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Woolford v. Virginia Department of Taxation

Supreme Court of Virginia

November 22, 2017



         PRESENT: All the Justices



         The Tax Department rescinded $4.9 million in land preservation tax credits it had previously awarded to the Woolfords. The circuit court sustained that decision, reasoning that the appraiser the Woolfords hired was not a "qualified appraiser" within the intendment of Code § 58.1-512(B). For the reasons noted below, we will reverse that determination and will remand for further proceedings.


         For more than 160 years, the Woolford family has owned a 450-acre farm in King William County.[1] In anticipation of applying for a land preservation tax credit provided for in Code §§ 58.1-512 and 58.1-513, they hired a professional appraiser, Michael J. Simerlein, to appraise the property. Simerlein has been licensed by the Virginia Real Estate Appraiser Board as a General Real Estate Appraiser since 1994. On November 25, 2011, Simerlein provided a detailed appraisal which valued the property at $13.5 million without a land preservation easement, and at $1, 070, 000 with a conservation easement - a reduction in value of $12, 430, 000.

         According to Simerlein, the value of the land overwhelmingly rested in as yet unmined sand and gravel deposits. At the time, the Woolfords had obtained a special use permit from the County and an active state permit through the Virginia Department of Mines, Minerals and Energy. The permit to mine sand and gravel, however, was limited to five acres and the site was not being actively mined. Simerlein valued "the sand and gravel operations as a going concern, " allocating $4, 550, 000 "to the value of the minerals in the ground, " and $8, 425, 000 for a mine as a "prospective going concern." He placed a value of $525, 000 on the remaining 174.7 acres of land. Simerlein expressly assumed that the necessary special use permit for the mining operation could be "reasonably secure[d] . . . within 12 months of the date of this appraisal." He further assumed that the existing permit for a limited sand and gravel mining operation on five acres "can be readily expanded by the Virginia Department of Minerals, Mining & Energy . . . to encompass the proposed upper and lower pit areas."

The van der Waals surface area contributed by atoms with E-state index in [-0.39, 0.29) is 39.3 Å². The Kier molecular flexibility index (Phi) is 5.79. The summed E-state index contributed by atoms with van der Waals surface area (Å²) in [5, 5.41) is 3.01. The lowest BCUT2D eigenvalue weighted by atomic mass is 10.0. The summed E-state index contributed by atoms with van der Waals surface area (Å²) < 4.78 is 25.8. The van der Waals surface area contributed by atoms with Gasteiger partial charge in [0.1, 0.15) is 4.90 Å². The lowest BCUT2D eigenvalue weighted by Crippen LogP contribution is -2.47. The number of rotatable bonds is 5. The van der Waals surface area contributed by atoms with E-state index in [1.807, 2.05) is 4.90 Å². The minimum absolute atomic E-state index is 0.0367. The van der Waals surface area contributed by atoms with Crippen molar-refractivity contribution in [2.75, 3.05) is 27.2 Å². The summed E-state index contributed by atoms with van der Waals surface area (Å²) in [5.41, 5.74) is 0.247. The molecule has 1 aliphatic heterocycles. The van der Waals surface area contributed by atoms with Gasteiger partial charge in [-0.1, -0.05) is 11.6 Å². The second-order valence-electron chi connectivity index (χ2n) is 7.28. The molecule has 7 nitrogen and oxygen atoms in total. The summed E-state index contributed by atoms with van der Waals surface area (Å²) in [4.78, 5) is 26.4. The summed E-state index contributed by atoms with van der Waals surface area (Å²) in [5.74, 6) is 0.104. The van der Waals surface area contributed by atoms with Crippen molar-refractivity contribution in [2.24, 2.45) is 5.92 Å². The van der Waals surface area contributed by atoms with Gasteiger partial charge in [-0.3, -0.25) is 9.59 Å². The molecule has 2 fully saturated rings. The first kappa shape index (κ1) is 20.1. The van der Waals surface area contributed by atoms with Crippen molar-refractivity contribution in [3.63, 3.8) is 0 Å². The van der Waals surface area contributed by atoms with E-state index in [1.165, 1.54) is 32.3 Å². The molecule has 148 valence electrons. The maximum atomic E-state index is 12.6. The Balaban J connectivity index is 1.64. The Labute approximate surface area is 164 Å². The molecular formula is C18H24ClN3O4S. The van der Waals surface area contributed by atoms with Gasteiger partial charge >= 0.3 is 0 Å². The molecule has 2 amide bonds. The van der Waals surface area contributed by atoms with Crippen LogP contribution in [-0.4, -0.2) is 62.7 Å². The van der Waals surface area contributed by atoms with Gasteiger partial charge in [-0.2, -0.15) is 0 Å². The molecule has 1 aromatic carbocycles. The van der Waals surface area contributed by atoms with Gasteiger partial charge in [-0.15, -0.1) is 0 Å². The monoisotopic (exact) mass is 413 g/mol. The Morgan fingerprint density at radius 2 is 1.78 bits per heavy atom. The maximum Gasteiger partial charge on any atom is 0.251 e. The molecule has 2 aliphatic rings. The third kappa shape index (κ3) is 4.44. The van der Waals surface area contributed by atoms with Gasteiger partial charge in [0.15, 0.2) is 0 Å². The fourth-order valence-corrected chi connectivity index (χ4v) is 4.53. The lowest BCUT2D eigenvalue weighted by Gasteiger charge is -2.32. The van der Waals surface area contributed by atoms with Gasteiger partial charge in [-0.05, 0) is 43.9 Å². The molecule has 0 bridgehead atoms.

The Woolfords donated a conservation easement to the Virginia Outdoors Foundation on November 11, 2011, and recorded the deed of gift with the King William County Circuit Court. The Virginia Outdoors Foundation is a public conservation agency. See Code § 10.1-1800. The easement, which encumbers the entire property, prohibits the Woolfords from mining the sand and gravel on the property.

         The Woolfords then applied for land preservation tax credits. By letter dated January 10, 2012, the Department of Taxation awarded the Woolfords a tax credit in the amount of $4, 972, 000, based on Simerlein's assessment. The letter from the Department stated that

The amount of tax credit is based solely on the information supplied with your Form LPC notification. Any value of the donation on which the credit is claimed is subject to review, audit, and challenge by all appropriate tax authorities. The Virginia Department of Taxation makes no express or implied warranties regarding whether any tax benefits will be available to the Grantor or anyone to whom the credit is transferred. The Department will notify you further only if any portion of your credit is disallowed or otherwise adjusted by the Department. Such notification may be issued either before or after you file an income tax return claiming the credit, subject to the statute of limitations.

         The Woolfords later transferred the tax credits to 168 transferees and paid the Department $248, 600 in fees for administering the transfers. See Code § 58.1-513(C)(1).